Monday 18 October 2010

From our Tripoli correspondent "Birding with Ibrahim"

Birding For a Lark now has new correspondents based in Tripoli as well as Rob in Benghazi. This is the first in a series of occasional articles from Andy and Helen.

what a high nest site the storks chose

Andy and Helen are new to Libya – we’ve been teaching and birding for the last 10 years in the UK, Poland, Slovakia, China, Turkey, Colombia and Chile.

Helen with local birder Ibrahim

Today, we had a day out with Ibrahim from Tripoli to the Wadi Ghan reservoir. En route we came across a recently-filled lake that proved to be the best birding spot of the day. Here we spotted:

·         Spoonbill
·         Blue rock thrush
·         Rock dove
·         Black wheatear
·         Black-winged stilts (4)
·         Sandpipers (unsure which)
·         Shoveller
·         Long-legged buzzard
·         Little egret
·         Redshank

Along the way, we stopped at a farmer’s field that was well watered. Here was a feast of other birds:

·         Dozens of Hoopoe
·         Redstart
·         Black-eared wheatear
·         Spanish sparrow

Ibrahim (left) with Muaad and Wagih

At the Wadi Ghan reservoir we bumped into 2 Libyan birders (Muaad and Wagih) who are busy compiling a bird guide to Libya. This was a shock to Ibrahim who was under that impression that he was the only native, birding Libyan! At the reservoir we got:

·         Grey Heron
·         Black wheatear
·         Spoonbill
·         Kestrel

Ibrahim consults his faithful Collins

Throughout the day, alongside the road, we also bagged:

·         Desert grey shrike
·         Crested lark
·         Thekla lark (a first for us)
·         Laughing dove
·         Black stork
·         Serin
·         House sparrow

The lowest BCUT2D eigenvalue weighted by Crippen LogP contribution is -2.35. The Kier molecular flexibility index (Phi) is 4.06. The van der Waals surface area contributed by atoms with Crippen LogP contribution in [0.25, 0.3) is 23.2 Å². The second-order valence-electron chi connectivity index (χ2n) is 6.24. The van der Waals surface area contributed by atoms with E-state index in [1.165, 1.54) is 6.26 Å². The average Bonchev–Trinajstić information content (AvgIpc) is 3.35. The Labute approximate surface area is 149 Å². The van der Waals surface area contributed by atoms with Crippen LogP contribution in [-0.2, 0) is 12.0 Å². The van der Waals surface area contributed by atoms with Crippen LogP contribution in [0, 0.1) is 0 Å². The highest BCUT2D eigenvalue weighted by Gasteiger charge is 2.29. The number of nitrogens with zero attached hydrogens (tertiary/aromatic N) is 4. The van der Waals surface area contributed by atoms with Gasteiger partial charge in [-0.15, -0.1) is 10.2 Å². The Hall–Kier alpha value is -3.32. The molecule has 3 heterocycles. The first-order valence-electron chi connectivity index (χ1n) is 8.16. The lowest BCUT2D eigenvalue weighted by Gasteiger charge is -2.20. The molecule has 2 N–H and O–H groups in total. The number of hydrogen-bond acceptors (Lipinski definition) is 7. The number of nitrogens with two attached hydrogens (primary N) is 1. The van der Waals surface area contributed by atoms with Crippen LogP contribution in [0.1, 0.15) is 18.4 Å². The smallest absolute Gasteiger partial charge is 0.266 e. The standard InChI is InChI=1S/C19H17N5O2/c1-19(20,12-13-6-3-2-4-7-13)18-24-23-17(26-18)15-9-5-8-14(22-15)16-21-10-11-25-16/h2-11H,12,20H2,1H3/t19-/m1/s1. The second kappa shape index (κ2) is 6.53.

With 24 species, a great introduction to North African birding. We’re looking forward to more – hopefully we’ll be over in Benghazi soon.

Andy and Helen

Editor's note: the black stork is the most interesting find.  Each year a dozen or so black stork are recorded as flying over Malta towards Libya (and sadly where in Malta a sizeable percentage are illegally killed) .It is superficially surprisingly that only two records of live birds have been recorded and one dead bird. Nevertheless there is severe under-recording in Libya. Andy's sighting is wholly consistent with  the time of year that the Maltese birds must pass near Wadi Ghan.


  1. Hi Rob & readers

    It seems that the black storks really uncommon in Libya, the only 2 reports in Bundy (the Birds of Libya, 1978) was: one bird taxidermed in Tripoli natural history museum, labeld Jefara (NW Libya) without more details. the other information was one bird seen at Serir (SE Libya) in April 1970 by Hogg.

    Really good to see them again in Tripolitania..



  2. They must be here on passage in bigger numbers than we observe simply because all the black storks seen in Malta have to fly this way. I can't see the Maltese birds taking anything other than the shortest route to the African mainland and that means Libya. In a sense the Maltese do the count for us.